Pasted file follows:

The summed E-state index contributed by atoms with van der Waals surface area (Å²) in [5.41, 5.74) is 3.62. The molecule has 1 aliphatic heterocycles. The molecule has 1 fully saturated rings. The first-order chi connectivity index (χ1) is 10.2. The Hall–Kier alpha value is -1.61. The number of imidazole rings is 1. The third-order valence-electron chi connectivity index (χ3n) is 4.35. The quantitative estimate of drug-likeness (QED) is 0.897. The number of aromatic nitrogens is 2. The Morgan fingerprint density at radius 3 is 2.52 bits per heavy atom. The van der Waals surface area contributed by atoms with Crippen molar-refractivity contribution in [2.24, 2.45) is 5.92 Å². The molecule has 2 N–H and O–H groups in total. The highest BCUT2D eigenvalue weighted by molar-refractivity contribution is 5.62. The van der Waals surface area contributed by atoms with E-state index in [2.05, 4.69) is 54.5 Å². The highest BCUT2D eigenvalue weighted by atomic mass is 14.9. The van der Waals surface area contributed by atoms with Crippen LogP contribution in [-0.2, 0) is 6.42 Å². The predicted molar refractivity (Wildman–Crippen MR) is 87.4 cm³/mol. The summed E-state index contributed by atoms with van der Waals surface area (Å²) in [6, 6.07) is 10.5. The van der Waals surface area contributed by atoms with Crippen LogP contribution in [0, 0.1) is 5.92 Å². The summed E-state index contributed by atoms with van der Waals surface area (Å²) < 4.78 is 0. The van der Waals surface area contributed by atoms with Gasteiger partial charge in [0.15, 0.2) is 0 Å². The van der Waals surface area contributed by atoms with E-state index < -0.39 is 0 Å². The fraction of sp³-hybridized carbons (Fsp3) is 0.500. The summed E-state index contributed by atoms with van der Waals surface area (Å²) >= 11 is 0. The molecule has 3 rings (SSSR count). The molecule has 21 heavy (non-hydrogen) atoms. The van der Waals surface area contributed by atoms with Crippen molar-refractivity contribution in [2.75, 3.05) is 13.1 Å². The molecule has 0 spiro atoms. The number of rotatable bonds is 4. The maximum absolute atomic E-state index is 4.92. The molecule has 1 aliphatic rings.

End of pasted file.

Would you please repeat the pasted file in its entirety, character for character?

The summed E-state index contributed by atoms with van der Waals surface area (Å²) in [5.41, 5.74) is 3.62. The molecule has 1 aliphatic heterocycles. The molecule has 1 fully saturated rings. The first-order chi connectivity index (χ1) is 10.2. The Hall–Kier alpha value is -1.61. The number of imidazole rings is 1. The third-order valence-electron chi connectivity index (χ3n) is 4.35. The quantitative estimate of drug-likeness (QED) is 0.897. The number of aromatic nitrogens is 2. The Morgan fingerprint density at radius 3 is 2.52 bits per heavy atom. The van der Waals surface area contributed by atoms with Crippen molar-refractivity contribution in [2.24, 2.45) is 5.92 Å². The molecule has 2 N–H and O–H groups in total. The highest BCUT2D eigenvalue weighted by molar-refractivity contribution is 5.62. The van der Waals surface area contributed by atoms with E-state index in [2.05, 4.69) is 54.5 Å². The highest BCUT2D eigenvalue weighted by atomic mass is 14.9. The van der Waals surface area contributed by atoms with Crippen LogP contribution in [-0.2, 0) is 6.42 Å². The predicted molar refractivity (Wildman–Crippen MR) is 87.4 cm³/mol. The summed E-state index contributed by atoms with van der Waals surface area (Å²) in [6, 6.07) is 10.5. The van der Waals surface area contributed by atoms with Crippen LogP contribution in [0, 0.1) is 5.92 Å². The summed E-state index contributed by atoms with van der Waals surface area (Å²) < 4.78 is 0. The van der Waals surface area contributed by atoms with Gasteiger partial charge in [0.15, 0.2) is 0 Å². The van der Waals surface area contributed by atoms with E-state index < -0.39 is 0 Å². The fraction of sp³-hybridized carbons (Fsp3) is 0.500. The summed E-state index contributed by atoms with van der Waals surface area (Å²) >= 11 is 0. The molecule has 3 rings (SSSR count). The molecule has 21 heavy (non-hydrogen) atoms. The van der Waals surface area contributed by atoms with Crippen molar-refractivity contribution in [2.75, 3.05) is 13.1 Å². The molecule has 0 spiro atoms. The number of rotatable bonds is 4. The maximum absolute atomic E-state index is 4.92. The molecule has 1 aliphatic rings.